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A new exotic class of exploding star
Posted: November 06, 2009

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An unusual supernova unearthed in seven year old data may be the first example of a new type of exploding star, say astronomers publishing their results in the online journal Science Express this week.

The supernova, dubbed SN 2002bj, could have resulted from a binary star system where helium flows from one white dwarf onto another and detonates in a dramatic thermonuclear explosion. White dwarfs are degenerate stars that have burned their hydrogen supply down to carbon and oxygen, or in some cases, helium.

Artist's impression of a star system where helium flows from one white dwarf (upper right), onto another, piling up in an accretion disc around a small, dense primary star (bottom left). Helium from the disc eventually falls onto the star, forming a shell that may end up exploding as a "super" nova. Image: Tony Piro.

“We think this may well be a new physical explosion mechanism, not just a minor variation of ones already known,” says Alex Filippenko, UC Berkeley professor of astronomy. “This supernova is qualitatively different from the complete disruption of a white dwarf, known as a Type Ia supernova, or the collapse of an iron core and rebound of the surrounding material, so-called ‘core-collapse supernovae.’”

Within these two main supernova mechanisms astronomers have seen great diversity, but SN 2002bj is unlike any example ever seen before, and also the fastest evolving.

“It was three to four times faster than a standard supernova, basically disappearing within 20 days. Its brightness just dropped like a rock,” says Lawrence Berkeley National Laboratory (LBNL) astronomer Dovi Poznanski. Usually supernova are visible for several months before fading from view.

The exploding star SN 2002bj in the galaxy NGC 1821, captured by the Katzman Automated Imaging Telescope at Lick Observatory on 28 February 2002. Image: UC Berkeley.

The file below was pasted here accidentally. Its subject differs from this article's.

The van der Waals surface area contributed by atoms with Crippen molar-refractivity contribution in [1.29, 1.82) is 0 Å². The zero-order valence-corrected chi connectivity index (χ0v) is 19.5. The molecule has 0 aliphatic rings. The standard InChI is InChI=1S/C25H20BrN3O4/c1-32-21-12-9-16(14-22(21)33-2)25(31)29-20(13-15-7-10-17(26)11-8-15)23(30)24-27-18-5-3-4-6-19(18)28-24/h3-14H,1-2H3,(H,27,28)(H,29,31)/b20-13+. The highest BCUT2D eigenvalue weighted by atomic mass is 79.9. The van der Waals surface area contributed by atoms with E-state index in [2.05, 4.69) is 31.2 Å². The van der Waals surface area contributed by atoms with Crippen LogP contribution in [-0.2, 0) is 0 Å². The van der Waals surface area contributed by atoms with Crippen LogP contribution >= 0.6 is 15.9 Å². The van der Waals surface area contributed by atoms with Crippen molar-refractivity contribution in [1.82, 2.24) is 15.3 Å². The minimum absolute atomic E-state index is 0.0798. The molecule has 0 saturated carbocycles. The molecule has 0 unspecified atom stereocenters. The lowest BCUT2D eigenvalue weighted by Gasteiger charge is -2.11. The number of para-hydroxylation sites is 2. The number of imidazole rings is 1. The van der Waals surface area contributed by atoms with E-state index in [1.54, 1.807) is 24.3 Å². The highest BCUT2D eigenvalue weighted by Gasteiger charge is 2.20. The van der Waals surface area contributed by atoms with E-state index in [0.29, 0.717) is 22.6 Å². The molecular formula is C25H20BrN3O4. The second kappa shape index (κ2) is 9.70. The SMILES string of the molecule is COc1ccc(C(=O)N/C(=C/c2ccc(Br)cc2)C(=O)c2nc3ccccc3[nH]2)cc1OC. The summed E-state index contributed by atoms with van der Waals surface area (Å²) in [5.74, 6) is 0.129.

The supernova was first detected in 2002 in the galaxy NGC 1821 by the Katzman Automatic Imaging Telescope (KAIT) at the Lick Observatory, as well as by amateur astronomers, but was erroneously classified as a Type II supernova. While conducting a search through catalogued Type II supernova Pozanski stumbled across the spectrum of SN 2002bj, and realised the classification was a mistake.

“Its classification was a mistake, which is understandable given the conditions of the data. But, of course, a redress of old data with fresh eyes is not usually this fruitful,” says Leonard.

Properties that made the supernova stand out from the crowd were a strong signature of helium in the spectrum of the explosion, an absence of hydrogen, and the possible presence of vanadium – an element never previously identified in supernova spectra. No other supernovae spectra yielded such curious properties, leading the astronomers to assume that it belonged to a rare type of theorised supernova involving the detonation of a white dwarf star. Proposed by Lars Bildsten and colleagues at the Kavli Institute for Theoretical Physics at UC Santa Barbara, the theory involves a type of binary system composed of two white dwarfs, one of which is primarily made of helium and which is being slowly pulled by gravity onto its companion. When enough helium has been accumulated on the surface of the primary white dwarf, an explosion will occur that leads to a faint but rapidly rising thermonuclear supernova, about one-tenth as bright as normal Ia supernova.

Also unlike typical Type Ia explosions, the white dwarf survives the detonation of the helium shell. SN 2002bj also shares similarities with a nova, which occur when matter (primarily hydrogen) falls onto a star and accumulates in a shell that can flare up as brief thermonuclear explosions. The astronomers are therefore referring to SN 2002bj is a “super” nova, generating about 1,000 times the energy of a standard nova. Such an explosion would have created heavy elements such as chromium, which decays to vanadium and then to titanium.

“A lot of us who have studied supernovae for several decades are amazed at the quality and quantity of data coming in recently, showing interesting new subclasses or even strange new physical classes of supernovae,” says Filippenko. “It whets my appetite for what else we might find out there with these large, wide-sky surveys like the Palomar Transient Factory, Dark Energy Survey and the Large Synoptic Survey Telescope. KAIT has discovered about 800 supernovae, but these new surveys will find thousands or hundreds of thousands of supernovae.”

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